Shingle beach

especially in Europe, a beach composed of pebbles and cobbles

A shingle beach (or pebble beach) is a beach made of pebbles, not sand. The stones may be from 2 to 200 millimetres (0.1 to 7.9 in) diameter. These beaches strongly resist erosion by waves.

Storm beach connecting Garbh Eilean and Eilean an Tigh in the Scottish Western Isles. The narrow neck of pebbles is covered at spring tides and during storms.
Pebbles on a shingle beach in Somerset, England
View of the Waimakariri River looking towards the Southern Alps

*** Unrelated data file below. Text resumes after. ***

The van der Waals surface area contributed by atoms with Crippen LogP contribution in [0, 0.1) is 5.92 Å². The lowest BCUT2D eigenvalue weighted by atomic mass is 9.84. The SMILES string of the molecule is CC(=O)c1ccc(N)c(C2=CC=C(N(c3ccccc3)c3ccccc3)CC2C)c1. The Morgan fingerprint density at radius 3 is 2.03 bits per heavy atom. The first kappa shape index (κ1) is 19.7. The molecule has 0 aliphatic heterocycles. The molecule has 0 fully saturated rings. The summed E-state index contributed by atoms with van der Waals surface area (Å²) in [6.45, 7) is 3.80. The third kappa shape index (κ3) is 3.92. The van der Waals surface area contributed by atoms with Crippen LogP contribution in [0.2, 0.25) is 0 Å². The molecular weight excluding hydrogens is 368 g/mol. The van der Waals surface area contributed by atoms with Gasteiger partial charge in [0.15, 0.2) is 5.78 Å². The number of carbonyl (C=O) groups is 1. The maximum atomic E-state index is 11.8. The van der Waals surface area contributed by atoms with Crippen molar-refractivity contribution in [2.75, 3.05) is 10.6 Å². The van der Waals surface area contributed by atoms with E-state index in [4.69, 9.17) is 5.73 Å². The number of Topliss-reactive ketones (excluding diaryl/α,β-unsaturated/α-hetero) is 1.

This beach landform is quite common in Western Europe, because the pebbles come from the lines of flint in the chalk. Chesil Bank is an example. When the chalk erodes, the tough flint stays as pebbles.[1]

Other examples are found in Bahrain, North America and in a number of other places. On the east coast of New Zealand's South Island, there are mixed shingle and sand fans in the braided rivers.

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